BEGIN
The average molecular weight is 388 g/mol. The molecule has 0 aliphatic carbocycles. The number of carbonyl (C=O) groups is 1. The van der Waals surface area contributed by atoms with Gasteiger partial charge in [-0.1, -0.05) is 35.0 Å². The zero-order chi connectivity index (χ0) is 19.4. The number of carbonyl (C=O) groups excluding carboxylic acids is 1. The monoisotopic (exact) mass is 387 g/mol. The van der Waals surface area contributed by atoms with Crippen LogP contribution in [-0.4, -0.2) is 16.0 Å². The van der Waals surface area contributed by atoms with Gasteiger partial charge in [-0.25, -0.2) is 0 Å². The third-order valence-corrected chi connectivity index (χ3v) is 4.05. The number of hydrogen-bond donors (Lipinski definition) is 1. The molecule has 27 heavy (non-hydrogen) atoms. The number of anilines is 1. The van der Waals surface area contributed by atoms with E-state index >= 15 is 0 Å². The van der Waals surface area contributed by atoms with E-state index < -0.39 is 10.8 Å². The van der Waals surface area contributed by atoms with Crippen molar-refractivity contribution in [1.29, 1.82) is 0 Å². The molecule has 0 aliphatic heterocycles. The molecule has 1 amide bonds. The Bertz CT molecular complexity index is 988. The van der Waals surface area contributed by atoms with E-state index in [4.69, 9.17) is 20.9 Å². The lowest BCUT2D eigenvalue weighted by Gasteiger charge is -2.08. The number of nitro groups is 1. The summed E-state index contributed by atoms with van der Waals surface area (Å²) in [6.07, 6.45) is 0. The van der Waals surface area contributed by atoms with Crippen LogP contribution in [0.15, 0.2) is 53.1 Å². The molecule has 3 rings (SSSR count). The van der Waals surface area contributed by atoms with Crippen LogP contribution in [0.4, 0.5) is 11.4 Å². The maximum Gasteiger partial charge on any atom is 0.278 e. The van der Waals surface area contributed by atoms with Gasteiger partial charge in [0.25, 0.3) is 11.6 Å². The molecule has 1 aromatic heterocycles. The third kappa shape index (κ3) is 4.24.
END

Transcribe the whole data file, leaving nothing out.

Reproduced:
The average molecular weight is 388 g/mol. The molecule has 0 aliphatic carbocycles. The number of carbonyl (C=O) groups is 1. The van der Waals surface area contributed by atoms with Gasteiger partial charge in [-0.1, -0.05) is 35.0 Å². The zero-order chi connectivity index (χ0) is 19.4. The number of carbonyl (C=O) groups excluding carboxylic acids is 1. The monoisotopic (exact) mass is 387 g/mol. The van der Waals surface area contributed by atoms with Crippen LogP contribution in [-0.4, -0.2) is 16.0 Å². The van der Waals surface area contributed by atoms with Gasteiger partial charge in [-0.25, -0.2) is 0 Å². The third-order valence-corrected chi connectivity index (χ3v) is 4.05. The number of hydrogen-bond donors (Lipinski definition) is 1. The molecule has 27 heavy (non-hydrogen) atoms. The number of anilines is 1. The van der Waals surface area contributed by atoms with E-state index >= 15 is 0 Å². The van der Waals surface area contributed by atoms with E-state index < -0.39 is 10.8 Å². The van der Waals surface area contributed by atoms with Crippen molar-refractivity contribution in [1.29, 1.82) is 0 Å². The molecule has 0 aliphatic heterocycles. The molecule has 1 amide bonds. The Bertz CT molecular complexity index is 988. The van der Waals surface area contributed by atoms with E-state index in [4.69, 9.17) is 20.9 Å². The lowest BCUT2D eigenvalue weighted by Gasteiger charge is -2.08. The number of nitro groups is 1. The summed E-state index contributed by atoms with van der Waals surface area (Å²) in [6.07, 6.45) is 0. The van der Waals surface area contributed by atoms with Crippen LogP contribution in [0.15, 0.2) is 53.1 Å². The molecule has 3 rings (SSSR count). The van der Waals surface area contributed by atoms with Crippen LogP contribution in [0.4, 0.5) is 11.4 Å². The maximum Gasteiger partial charge on any atom is 0.278 e. The van der Waals surface area contributed by atoms with Gasteiger partial charge in [0.25, 0.3) is 11.6 Å². The molecule has 1 aromatic heterocycles. The third kappa shape index (κ3) is 4.24.